I’ve had the privileged blessing to have been set apart for a season of concentrated time alone with God. I don’t believe that time has fully run its course, but certain elements of my theology, ecclesiology, and mission are being clarified. One of these items mentioned is my thinking about church (what it is, who it is, what it’s for, and why it exists). I know these questions have been asked before and there are denominational statements that answer every question I could ever ask, but… as I survey the state of the church in America there seems to be a disconnect from what we profess about our church and where the proverbial “rubber meets the road.” Countless surveys, polls, and statistics reveal that church is not fulfilling the mission that was handed to it by Jesus… at least in the way of being a blessing to the nations, revealing God to the world, and reflecting true love with every act. The church (at least in America) has become an institution over the living organism she was intended to be. Pardon the sweeping generalization, but is seems as though rules, doctrine, membership rolls, and budget are arguably the most important aspects of most churches. Before I go further let me make clear, I love the church…although I am saddened at what she has become.
I believe that each member of the church bears individual responsibility; the shepherd (Pastor) of the flock will also stand account before God for their faithfulness and interpretation of Jesus’ commands. As I was reading from Jeremiah today, a passage of Scripture sent chills up and down my spine…
34 Weep and moan, you evil shepherds! Roll in the dust, you leaders of the flock! The time of your slaughter has arrived; you will fall and shatter like a fragile vase. 35 You will find no place to hide; there will be no way to escape. 36 Listen to the frantic cries of the shepherds. The leaders of the flock are wailing in despair, for the Lord is ruining their pastures. (Jeremiah 25:30-38)
There is context to this passage, the priests and teachers of God’s Law were misleading the people (God’s flock). They weren’t teaching the truth to the people, but placating their desires and permitting unspeakable atrocities for the sake of “not rocking the boat.” That is my paraphrased synopsis, but I think it sums up the context. As a result, God lays waste to the rebellion and mockery of His Name and he holds both the shepherd and the people under their care to account.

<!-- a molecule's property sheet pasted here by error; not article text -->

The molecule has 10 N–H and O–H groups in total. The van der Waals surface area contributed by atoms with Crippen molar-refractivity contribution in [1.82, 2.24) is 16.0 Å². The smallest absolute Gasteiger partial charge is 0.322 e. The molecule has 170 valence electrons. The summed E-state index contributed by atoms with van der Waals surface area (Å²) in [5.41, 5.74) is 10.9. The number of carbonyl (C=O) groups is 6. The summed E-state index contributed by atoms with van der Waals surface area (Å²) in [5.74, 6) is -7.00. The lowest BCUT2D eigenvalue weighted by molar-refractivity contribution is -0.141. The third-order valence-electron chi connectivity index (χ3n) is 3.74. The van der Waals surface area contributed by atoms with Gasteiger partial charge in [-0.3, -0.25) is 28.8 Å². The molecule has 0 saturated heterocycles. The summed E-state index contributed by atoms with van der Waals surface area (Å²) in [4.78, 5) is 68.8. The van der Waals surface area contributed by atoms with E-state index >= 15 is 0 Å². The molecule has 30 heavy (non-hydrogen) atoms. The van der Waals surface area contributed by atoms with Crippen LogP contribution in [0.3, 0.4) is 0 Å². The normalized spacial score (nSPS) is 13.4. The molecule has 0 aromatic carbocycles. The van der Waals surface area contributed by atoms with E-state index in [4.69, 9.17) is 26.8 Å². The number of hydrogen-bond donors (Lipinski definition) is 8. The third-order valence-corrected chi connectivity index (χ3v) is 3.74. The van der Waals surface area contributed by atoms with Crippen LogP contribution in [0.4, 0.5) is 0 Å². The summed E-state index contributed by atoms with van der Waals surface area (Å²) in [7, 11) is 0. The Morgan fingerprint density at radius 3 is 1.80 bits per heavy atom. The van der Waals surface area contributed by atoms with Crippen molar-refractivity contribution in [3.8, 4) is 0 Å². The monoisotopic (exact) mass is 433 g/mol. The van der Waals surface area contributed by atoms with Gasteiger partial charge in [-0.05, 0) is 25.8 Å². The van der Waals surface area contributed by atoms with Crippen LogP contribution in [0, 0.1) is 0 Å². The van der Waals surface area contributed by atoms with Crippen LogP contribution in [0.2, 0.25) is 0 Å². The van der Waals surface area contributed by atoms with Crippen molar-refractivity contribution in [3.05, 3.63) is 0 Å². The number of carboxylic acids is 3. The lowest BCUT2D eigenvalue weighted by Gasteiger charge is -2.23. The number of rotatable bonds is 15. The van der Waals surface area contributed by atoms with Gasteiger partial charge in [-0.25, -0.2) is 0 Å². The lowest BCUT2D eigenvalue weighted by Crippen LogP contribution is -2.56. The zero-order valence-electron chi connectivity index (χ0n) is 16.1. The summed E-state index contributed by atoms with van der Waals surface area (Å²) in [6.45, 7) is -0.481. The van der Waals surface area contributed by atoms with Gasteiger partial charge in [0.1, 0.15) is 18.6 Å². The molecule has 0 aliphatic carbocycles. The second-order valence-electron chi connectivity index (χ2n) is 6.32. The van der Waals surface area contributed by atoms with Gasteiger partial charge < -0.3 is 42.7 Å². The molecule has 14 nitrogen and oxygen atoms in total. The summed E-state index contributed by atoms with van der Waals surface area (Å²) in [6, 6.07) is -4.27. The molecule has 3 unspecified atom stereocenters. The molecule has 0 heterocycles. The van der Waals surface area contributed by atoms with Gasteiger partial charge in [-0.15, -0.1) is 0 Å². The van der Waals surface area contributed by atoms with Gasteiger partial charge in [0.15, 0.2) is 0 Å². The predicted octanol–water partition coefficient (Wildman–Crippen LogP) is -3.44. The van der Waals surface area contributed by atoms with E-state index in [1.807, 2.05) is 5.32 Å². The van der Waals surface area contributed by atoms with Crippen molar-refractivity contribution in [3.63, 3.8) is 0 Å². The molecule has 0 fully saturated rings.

Will this happen again? Is this time upon us again? I don’t know, but there are some rather harsh indictments from Jesus in the Book of Revelation that some have interpreted to be related to the end times. Who really knows what that means? My heart tells me we are not living up to the potential that Christ planned for His Bride. It is with this burden that I have been striving and seeking God’s direction for my own life and ministry.
I had been received with open arms, given all the attention and affection I could ever hope for, and offered a safe and loving place to grow spiritually as well as emotionally. Everything seemed ideal. But precisely at that time, I fell apart—as if I needed a safe place to hit bottom. –Henri Nouwen
Nouwen’s confession is part of what I believe the church is supposed to exist for—a safe place for people to “hit bottom” or learn to deny self, so they might be reborn into the image of Christ (Imago Dei). It is my experience (such as it may be) that church rarely presents this option. Most people learn to lie very well in the church. Most people, especially pastors, are not permitted to show weakness or frailty… this is the unspoken doctrine of the church or the white elephant. It has been this understanding that has fueled the vision in my own heart to provide such a place. This place would exist for people to fully unmask themselves with no fear and in complete safety, so that once unmasked, they would be free to be re-imaged as the person God had originally destined them to become. This place would be called “Kairos” for it is the appointed time for God’s people and God’s work to be done.
O LORD, your word is everlasting; it stands firm in the heavens. Your faithfulness remains from one generation to the next; you established the earth, and it abides. The LORD shall watch over your going out and coming in, from this time forth for evermore. He has wiped out the record of our debt to the Law, which stood against us; he has destroyed it by nailing it to the cross; and he has stripped the sovereignties and the ruling forces, and paraded them in public, behind him in his triumphal procession. (Psalm 119:89-90; Psalm 121:8; Colossians 2:15-16)
Qoph—I pray with all my heart; answer me LORD! I will obey your decrees. I cry out to you; rescue me, that I may obey your laws. I rise early before the sun is up; I cry out for help and put my hope in your words. I stay awake through the night thinking about your promise.
Shin—I rejoice in your word like one who discovers a great treasure. I will praise you seven times a day because all your regulations are just. Those who love your instructions have great peace and do not stumble.
Taw—O LORD, listen to my cry; give me the discerning mind you promised. Give me a helping hand, for I have chosen to follow your commandments.
(Psalm 119:145-148; 162-165; 169, 173)
“We have heard with our ears, O GOD, the deeds you did in the days of old.” (Psalm 44:1)